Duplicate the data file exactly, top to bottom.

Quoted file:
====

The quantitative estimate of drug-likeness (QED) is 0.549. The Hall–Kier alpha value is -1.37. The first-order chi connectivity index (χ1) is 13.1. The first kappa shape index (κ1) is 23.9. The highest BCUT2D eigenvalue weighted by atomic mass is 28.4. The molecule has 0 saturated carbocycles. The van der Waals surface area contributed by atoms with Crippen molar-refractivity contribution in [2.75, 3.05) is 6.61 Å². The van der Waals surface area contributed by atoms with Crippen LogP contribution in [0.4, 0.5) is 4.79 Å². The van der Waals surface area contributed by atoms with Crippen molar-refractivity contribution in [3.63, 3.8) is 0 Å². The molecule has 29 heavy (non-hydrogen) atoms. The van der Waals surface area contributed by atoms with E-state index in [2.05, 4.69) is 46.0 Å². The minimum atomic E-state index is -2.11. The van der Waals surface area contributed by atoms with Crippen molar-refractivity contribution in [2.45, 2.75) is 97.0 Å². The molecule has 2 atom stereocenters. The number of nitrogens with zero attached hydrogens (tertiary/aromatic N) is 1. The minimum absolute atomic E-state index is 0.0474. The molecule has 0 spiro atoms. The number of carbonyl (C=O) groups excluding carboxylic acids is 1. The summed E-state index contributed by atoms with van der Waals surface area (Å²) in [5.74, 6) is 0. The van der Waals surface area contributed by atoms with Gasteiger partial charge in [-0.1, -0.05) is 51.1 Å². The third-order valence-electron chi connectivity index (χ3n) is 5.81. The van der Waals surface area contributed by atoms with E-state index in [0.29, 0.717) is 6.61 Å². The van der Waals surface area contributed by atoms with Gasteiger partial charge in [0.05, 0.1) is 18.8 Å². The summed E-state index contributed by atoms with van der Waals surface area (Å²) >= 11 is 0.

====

The quantitative estimate of drug-likeness (QED) is 0.549. The Hall–Kier alpha value is -1.37. The first-order chi connectivity index (χ1) is 13.1. The first kappa shape index (κ1) is 23.9. The highest BCUT2D eigenvalue weighted by atomic mass is 28.4. The molecule has 0 saturated carbocycles. The van der Waals surface area contributed by atoms with Crippen molar-refractivity contribution in [2.75, 3.05) is 6.61 Å². The van der Waals surface area contributed by atoms with Crippen LogP contribution in [0.4, 0.5) is 4.79 Å². The van der Waals surface area contributed by atoms with Crippen molar-refractivity contribution in [3.63, 3.8) is 0 Å². The molecule has 29 heavy (non-hydrogen) atoms. The van der Waals surface area contributed by atoms with E-state index in [2.05, 4.69) is 46.0 Å². The minimum atomic E-state index is -2.11. The van der Waals surface area contributed by atoms with Crippen molar-refractivity contribution in [2.45, 2.75) is 97.0 Å². The molecule has 2 atom stereocenters. The number of nitrogens with zero attached hydrogens (tertiary/aromatic N) is 1. The minimum absolute atomic E-state index is 0.0474. The molecule has 0 spiro atoms. The number of carbonyl (C=O) groups excluding carboxylic acids is 1. The summed E-state index contributed by atoms with van der Waals surface area (Å²) in [5.74, 6) is 0. The van der Waals surface area contributed by atoms with Gasteiger partial charge in [-0.1, -0.05) is 51.1 Å². The third-order valence-electron chi connectivity index (χ3n) is 5.81. The van der Waals surface area contributed by atoms with E-state index in [0.29, 0.717) is 6.61 Å². The van der Waals surface area contributed by atoms with Gasteiger partial charge in [0.05, 0.1) is 18.8 Å². The summed E-state index contributed by atoms with van der Waals surface area (Å²) >= 11 is 0.